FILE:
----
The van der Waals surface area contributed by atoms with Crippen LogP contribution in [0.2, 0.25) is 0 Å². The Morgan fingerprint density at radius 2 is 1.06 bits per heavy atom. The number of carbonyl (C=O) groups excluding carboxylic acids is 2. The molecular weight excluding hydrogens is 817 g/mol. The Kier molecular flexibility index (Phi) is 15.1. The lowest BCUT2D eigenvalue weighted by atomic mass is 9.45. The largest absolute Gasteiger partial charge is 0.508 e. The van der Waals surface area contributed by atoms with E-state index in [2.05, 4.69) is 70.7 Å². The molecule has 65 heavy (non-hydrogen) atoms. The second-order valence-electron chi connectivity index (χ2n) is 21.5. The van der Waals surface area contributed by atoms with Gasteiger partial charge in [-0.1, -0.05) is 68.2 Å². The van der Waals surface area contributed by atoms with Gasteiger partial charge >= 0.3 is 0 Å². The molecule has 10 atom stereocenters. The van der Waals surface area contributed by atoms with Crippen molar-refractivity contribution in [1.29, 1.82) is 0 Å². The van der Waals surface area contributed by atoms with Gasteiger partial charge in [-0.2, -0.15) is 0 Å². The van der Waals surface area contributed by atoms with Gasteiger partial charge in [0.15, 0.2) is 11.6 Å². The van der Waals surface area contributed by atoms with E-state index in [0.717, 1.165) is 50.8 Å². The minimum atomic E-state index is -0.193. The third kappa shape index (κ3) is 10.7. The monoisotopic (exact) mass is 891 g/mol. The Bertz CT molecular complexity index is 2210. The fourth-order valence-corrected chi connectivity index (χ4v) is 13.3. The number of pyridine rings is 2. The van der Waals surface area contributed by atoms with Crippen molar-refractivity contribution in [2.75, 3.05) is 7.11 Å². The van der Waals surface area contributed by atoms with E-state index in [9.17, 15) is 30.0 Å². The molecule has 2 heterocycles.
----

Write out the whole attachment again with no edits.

The van der Waals surface area contributed by atoms with Crippen LogP contribution in [0.2, 0.25) is 0 Å². The Morgan fingerprint density at radius 2 is 1.06 bits per heavy atom. The number of carbonyl (C=O) groups excluding carboxylic acids is 2. The molecular weight excluding hydrogens is 817 g/mol. The Kier molecular flexibility index (Phi) is 15.1. The lowest BCUT2D eigenvalue weighted by atomic mass is 9.45. The largest absolute Gasteiger partial charge is 0.508 e. The van der Waals surface area contributed by atoms with E-state index in [2.05, 4.69) is 70.7 Å². The molecule has 65 heavy (non-hydrogen) atoms. The second-order valence-electron chi connectivity index (χ2n) is 21.5. The van der Waals surface area contributed by atoms with Gasteiger partial charge in [-0.1, -0.05) is 68.2 Å². The van der Waals surface area contributed by atoms with Gasteiger partial charge >= 0.3 is 0 Å². The molecule has 10 atom stereocenters. The van der Waals surface area contributed by atoms with Crippen molar-refractivity contribution in [1.29, 1.82) is 0 Å². The van der Waals surface area contributed by atoms with Gasteiger partial charge in [-0.2, -0.15) is 0 Å². The van der Waals surface area contributed by atoms with Gasteiger partial charge in [0.15, 0.2) is 11.6 Å². The van der Waals surface area contributed by atoms with E-state index in [0.717, 1.165) is 50.8 Å². The minimum atomic E-state index is -0.193. The third kappa shape index (κ3) is 10.7. The monoisotopic (exact) mass is 891 g/mol. The Bertz CT molecular complexity index is 2210. The fourth-order valence-corrected chi connectivity index (χ4v) is 13.3. The number of pyridine rings is 2. The van der Waals surface area contributed by atoms with Crippen molar-refractivity contribution in [2.75, 3.05) is 7.11 Å². The van der Waals surface area contributed by atoms with E-state index in [9.17, 15) is 30.0 Å². The molecule has 2 heterocycles.